10 Orionis

Pi6 Orionis
Orion constellation map.svg
Red circle.svg
Location of π6 Orionis (circled)
Observation data
Epoch J2000.0      Equinox J2000.0 (ICRS)
Constellation Orion
Right ascension  04h 58m 32.90210s[1]
Declination +01° 42′ 50.4582″[1]
Apparent magnitude (V) 4.469[2]
Spectral type K0/1 III[3]
U−B color index +1.506[2]
B−V color index +1.390[2]
Radial velocity (Rv)+15.36±0.24[4] km/s
Proper motion (μ) RA: −1.30[1] mas/yr
Dec.: −7.67[1] mas/yr
Parallax (π)3.45 ± 0.30[1] mas
Distance950 ± 80 ly
(290 ± 30 pc)
Absolute magnitude (MV)−2.86[5]
Mass4.15±0.68 M
Radius87.73±9.79 R
Luminosity2,185.6±418.7 L
Surface gravity (log g)1.20±0.15 cgs
Temperature4,217±121 K
Metallicity [Fe/H]−0.23±0.10 dex
Rotational velocity (v sin i)8[7] km/s
Age230±11 Myr
Other designations
π6 Ori, 10 Orionis, BD+01°872, HD 31767, HIP 23123, HR 1601, SAO 112281[8]
Database references

Pi6 Orionis6 Ori, π6 Orionis) is a solitary[9] star in the eastern part of the constellation Orion. It is visible to the naked eye with an apparent visual magnitude of 4.469.[2] Based upon an annual parallax shift of 3.45 mas,[1] it is around 950 light years from the Sun. At that distance, the visual magnitude of the star is reduced by an interstellar absorption factor of 0.52.[4]

This is an evolved K-type giant star on the horizontal branch,[6] with a stellar classification of K0/1 III.[3] It is a suspected variable star with a measured variation between 4.45 and 4.49 in visual magnitude.[10] Pi6 Orionis has over four times the mass of the Sun and has expanded to around 88 times the Sun's radius. Over the course of its life span, the star has shed around 0.04±0.01 solar masses. With an effective temperature of 4,217 K in its outer atmosphere it is radiating roughly 2,200 times the solar luminosity.[6]


  1. ^ a b c d e f van Leeuwen, F. (2007), "Validation of the new Hipparcos reduction", Astronomy and Astrophysics, 474 (2): 653–664, arXiv:0708.1752, Bibcode:2007A&A...474..653V, doi:10.1051/0004-6361:20078357.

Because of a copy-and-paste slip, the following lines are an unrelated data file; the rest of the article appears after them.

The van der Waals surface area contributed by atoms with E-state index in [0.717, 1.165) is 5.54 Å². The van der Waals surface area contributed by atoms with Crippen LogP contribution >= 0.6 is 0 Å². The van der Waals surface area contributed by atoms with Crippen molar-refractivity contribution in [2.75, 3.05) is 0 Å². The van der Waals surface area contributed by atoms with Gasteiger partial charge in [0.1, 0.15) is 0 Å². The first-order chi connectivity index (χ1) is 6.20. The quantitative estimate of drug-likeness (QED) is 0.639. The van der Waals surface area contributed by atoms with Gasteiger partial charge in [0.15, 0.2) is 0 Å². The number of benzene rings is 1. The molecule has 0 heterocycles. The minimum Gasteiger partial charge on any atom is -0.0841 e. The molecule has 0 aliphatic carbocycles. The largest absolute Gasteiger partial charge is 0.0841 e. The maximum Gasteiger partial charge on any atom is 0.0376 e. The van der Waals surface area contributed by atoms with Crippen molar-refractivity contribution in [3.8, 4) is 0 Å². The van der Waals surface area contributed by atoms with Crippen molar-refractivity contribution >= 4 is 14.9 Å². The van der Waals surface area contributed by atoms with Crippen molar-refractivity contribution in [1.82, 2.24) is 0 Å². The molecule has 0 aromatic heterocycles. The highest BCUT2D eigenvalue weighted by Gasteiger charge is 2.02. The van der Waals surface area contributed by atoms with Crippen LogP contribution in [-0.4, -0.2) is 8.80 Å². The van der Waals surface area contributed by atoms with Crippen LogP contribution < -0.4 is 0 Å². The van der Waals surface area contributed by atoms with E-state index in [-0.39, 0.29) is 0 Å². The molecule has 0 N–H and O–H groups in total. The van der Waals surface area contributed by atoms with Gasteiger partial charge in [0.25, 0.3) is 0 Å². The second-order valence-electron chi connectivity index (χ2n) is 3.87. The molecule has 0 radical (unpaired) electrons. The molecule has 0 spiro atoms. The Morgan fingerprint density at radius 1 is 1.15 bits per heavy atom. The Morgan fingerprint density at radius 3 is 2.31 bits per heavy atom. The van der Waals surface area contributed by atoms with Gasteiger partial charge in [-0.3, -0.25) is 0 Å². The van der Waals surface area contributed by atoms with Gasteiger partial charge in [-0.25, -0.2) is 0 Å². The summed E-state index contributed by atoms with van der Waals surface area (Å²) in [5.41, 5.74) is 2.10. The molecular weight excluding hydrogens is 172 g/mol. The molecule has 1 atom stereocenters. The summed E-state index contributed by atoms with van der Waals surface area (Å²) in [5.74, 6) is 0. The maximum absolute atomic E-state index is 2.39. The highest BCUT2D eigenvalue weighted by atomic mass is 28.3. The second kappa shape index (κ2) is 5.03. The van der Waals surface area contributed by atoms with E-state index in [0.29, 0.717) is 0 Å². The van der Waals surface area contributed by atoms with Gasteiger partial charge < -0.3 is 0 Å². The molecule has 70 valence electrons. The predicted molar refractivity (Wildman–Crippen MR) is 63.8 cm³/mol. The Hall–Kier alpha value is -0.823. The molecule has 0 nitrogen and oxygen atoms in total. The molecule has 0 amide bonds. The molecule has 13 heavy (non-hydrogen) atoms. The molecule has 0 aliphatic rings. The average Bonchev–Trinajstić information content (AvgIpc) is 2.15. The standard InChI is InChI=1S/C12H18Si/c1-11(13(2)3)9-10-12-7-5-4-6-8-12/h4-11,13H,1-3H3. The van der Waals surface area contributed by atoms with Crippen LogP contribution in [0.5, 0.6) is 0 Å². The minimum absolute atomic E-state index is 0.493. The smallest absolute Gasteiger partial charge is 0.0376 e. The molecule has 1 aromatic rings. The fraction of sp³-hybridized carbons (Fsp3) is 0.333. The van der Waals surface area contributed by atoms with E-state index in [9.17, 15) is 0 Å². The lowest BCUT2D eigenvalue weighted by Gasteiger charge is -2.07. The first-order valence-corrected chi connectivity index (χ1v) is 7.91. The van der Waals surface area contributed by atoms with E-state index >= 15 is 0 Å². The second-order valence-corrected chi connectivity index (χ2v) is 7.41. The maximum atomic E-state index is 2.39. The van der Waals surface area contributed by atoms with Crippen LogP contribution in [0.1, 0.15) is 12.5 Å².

2. ^ a b c d Cousins, A. W. J. (1984), "Standardization of Broadband Photometry of Equatorial Standards", South African Astronomical Observatory Circulars, 8: 59, Bibcode:1984SAAOC...8...59C.
  3. ^ a b Houk, N.; Swift, C. (1999), "Michigan catalogue of two-dimensional spectral types for the HD Stars", Michigan Spectral Survey, 5, Bibcode:1999MSS...C05....0H.
  4. ^ a b Famaey, B.; et al. (2005), "Local kinematics of K and M giants from CORAVEL/Hipparcos/Tycho-2 data. Revisiting the concept of superclusters", Astronomy and Astrophysics, 430: 165, arXiv:astro-ph/0409579, Bibcode:2005A&A...430..165F, doi:10.1051/0004-6361:20041272.
  5. ^ Cardini, D. (January 2005), "Mg II chromospheric radiative loss rates in cool active and quiet stars", Astronomy and Astrophysics, 430: 303–311, arXiv:astro-ph/0409683, Bibcode:2005A&A...430..303C, doi:10.1051/0004-6361:20041440.
  6. ^ a b c Reffert, Sabine; et al. (2015), "Precise radial velocities of giant stars. VII. Occurrence rate of giant extrasolar planets as a function of mass and metallicity", Astronomy and Astrophysics, 574A (2): 116–129, arXiv:1412.4634, Bibcode:2015A&A...574A.116R, doi:10.1051/0004-6361/201322360, hdl:10722/215277.
  7. ^ Bernacca, P. L.; Perinotto, M. (1970), "A catalogue of stellar rotational velocities", Contributi Osservatorio Astronomico di Padova in Asiago, 239 (1), Bibcode:1970CoAsi.239....1B.
  8. ^ "pi.06 Ori". SIMBAD. Centre de données astronomiques de Strasbourg. Retrieved 2016-11-22.
  9. ^ Eggleton, P. P.; Tokovinin, A. A. (September 2008), "A catalogue of multiplicity among bright stellar systems", Monthly Notices of the Royal Astronomical Society, 389 (2): 869–879, arXiv:0806.2878, Bibcode:2008MNRAS.389..869E, doi:10.1111/j.1365-2966.2008.13596.x.
  10. ^ Kukarkin, B. V.; et al. (1981), "Catalogue of suspected variable stars", Nachrichtenblatt der Vereinigung der Sternfreunde e.V., Bibcode:1981NVS...C......0K.